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Over the Top Rope!

Rock Riddle's Wrestling Revue #3

by Rock Riddle, the Original "Mr. Wonderful" of Professional Wrestling

Rock Riddle attacks pro wrestling opponent
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Walter M. Williams High School -- Burlington, North Carolina.


It was a very special day for me.  I was seventeen years old and I was about to be graduated from high school.  No, it wasn’t special because of the graduation.  It was special because I was about to be liberated!  


As soon as I had the diploma in my hands, I dumped my cap and gown and bolted for my car.


The white Cadillac convertible had been packed for over three weeks, and now, thankfully, I was finally heading out of the state.  I was finally getting away from the small-town thinking. I was finally getting out of that strait jacket!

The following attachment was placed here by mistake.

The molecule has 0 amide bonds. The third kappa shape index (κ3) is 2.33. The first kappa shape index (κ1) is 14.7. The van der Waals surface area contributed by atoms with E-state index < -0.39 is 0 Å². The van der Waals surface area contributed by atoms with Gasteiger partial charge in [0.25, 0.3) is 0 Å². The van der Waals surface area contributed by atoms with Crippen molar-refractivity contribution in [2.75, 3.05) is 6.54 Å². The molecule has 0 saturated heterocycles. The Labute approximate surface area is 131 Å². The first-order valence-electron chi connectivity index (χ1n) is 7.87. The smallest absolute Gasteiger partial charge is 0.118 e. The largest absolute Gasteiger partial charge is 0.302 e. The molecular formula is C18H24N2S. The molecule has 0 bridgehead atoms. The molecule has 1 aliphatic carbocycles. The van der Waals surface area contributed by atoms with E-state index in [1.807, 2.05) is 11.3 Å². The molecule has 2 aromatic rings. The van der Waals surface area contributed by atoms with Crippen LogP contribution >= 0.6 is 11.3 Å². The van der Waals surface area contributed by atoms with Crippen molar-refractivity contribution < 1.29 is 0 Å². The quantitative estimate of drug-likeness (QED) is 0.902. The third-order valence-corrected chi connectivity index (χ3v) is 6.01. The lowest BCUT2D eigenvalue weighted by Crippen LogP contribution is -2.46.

I drove for over 20 hours, ending up in West Palm Beach, Florida.  Wow, an ocean!  And, people who could speak English (“could you put it here, please” as opposed to “put er rat cheer”).  A place that had professional bodybuilding gyms, judo and karate dojos, and even an ex-professional wrestler who was willing to coach me.  This place was full of opportunity, and that was all I ever wanted. 


I decided to go to college there.  I completed my studies in three years, by going year-round, and received my degree in criminology and law enforcement.  


I did some private detective, bodyguard and surveillance work to put myself through school, but my main focus was on wrestling -- professional wrestling.

I never studied in college.  I didn’t need to; I could pass by simply paying attention in class.

Plus, I wasn’t willing to waste the time.  I had to concentrate on bodybuilding, martial arts, and wrestling.  In three years, I added a solid 75 pounds of muscle to my 5’10½” frame.  I would wrestle my first ever professional match at a solid 222 pounds.

It was my senior year of college.  I had contacted the wrestling promotion in Florida, and eventually made an appointment to meet with the promoters -- inside the terminal at Tampa's International Airport.